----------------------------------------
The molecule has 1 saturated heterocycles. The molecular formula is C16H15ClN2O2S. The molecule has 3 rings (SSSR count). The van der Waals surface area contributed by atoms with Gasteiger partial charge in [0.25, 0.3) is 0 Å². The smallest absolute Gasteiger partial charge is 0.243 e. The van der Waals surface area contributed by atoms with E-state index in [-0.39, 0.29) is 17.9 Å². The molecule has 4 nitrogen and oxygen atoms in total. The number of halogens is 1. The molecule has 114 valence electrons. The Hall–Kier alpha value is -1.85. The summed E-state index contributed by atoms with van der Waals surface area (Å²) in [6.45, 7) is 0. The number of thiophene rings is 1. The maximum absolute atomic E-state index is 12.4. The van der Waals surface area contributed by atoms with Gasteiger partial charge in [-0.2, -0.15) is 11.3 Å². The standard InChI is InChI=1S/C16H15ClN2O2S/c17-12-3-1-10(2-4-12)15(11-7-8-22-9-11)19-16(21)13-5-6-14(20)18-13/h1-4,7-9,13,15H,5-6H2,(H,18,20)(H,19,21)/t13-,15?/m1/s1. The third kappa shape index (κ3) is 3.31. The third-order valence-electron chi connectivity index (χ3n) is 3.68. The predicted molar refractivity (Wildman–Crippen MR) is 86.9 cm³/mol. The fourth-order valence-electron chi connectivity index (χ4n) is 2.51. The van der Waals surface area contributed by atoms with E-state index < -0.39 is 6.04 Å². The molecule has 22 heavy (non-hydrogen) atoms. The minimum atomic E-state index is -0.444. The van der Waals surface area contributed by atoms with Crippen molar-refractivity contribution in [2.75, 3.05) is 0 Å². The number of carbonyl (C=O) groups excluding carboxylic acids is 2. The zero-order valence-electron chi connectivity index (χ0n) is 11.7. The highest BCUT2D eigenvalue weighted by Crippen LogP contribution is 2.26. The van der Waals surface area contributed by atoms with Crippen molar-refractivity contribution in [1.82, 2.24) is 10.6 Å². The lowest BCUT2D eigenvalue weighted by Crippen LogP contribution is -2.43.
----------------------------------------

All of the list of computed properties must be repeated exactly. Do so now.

The molecule has 1 saturated heterocycles. The molecular formula is C16H15ClN2O2S. The molecule has 3 rings (SSSR count). The van der Waals surface area contributed by atoms with Gasteiger partial charge in [0.25, 0.3) is 0 Å². The smallest absolute Gasteiger partial charge is 0.243 e. The van der Waals surface area contributed by atoms with E-state index in [-0.39, 0.29) is 17.9 Å². The molecule has 4 nitrogen and oxygen atoms in total. The number of halogens is 1. The molecule has 114 valence electrons. The Hall–Kier alpha value is -1.85. The summed E-state index contributed by atoms with van der Waals surface area (Å²) in [6.45, 7) is 0. The number of thiophene rings is 1. The maximum absolute atomic E-state index is 12.4. The van der Waals surface area contributed by atoms with Gasteiger partial charge in [-0.2, -0.15) is 11.3 Å². The standard InChI is InChI=1S/C16H15ClN2O2S/c17-12-3-1-10(2-4-12)15(11-7-8-22-9-11)19-16(21)13-5-6-14(20)18-13/h1-4,7-9,13,15H,5-6H2,(H,18,20)(H,19,21)/t13-,15?/m1/s1. The third kappa shape index (κ3) is 3.31. The third-order valence-electron chi connectivity index (χ3n) is 3.68. The predicted molar refractivity (Wildman–Crippen MR) is 86.9 cm³/mol. The fourth-order valence-electron chi connectivity index (χ4n) is 2.51. The van der Waals surface area contributed by atoms with E-state index < -0.39 is 6.04 Å². The molecule has 22 heavy (non-hydrogen) atoms. The minimum atomic E-state index is -0.444. The van der Waals surface area contributed by atoms with Crippen molar-refractivity contribution in [2.75, 3.05) is 0 Å². The number of carbonyl (C=O) groups excluding carboxylic acids is 2. The zero-order valence-electron chi connectivity index (χ0n) is 11.7. The highest BCUT2D eigenvalue weighted by Crippen LogP contribution is 2.26. The van der Waals surface area contributed by atoms with Crippen molar-refractivity contribution in [1.82, 2.24) is 10.6 Å². The lowest BCUT2D eigenvalue weighted by Crippen LogP contribution is -2.43.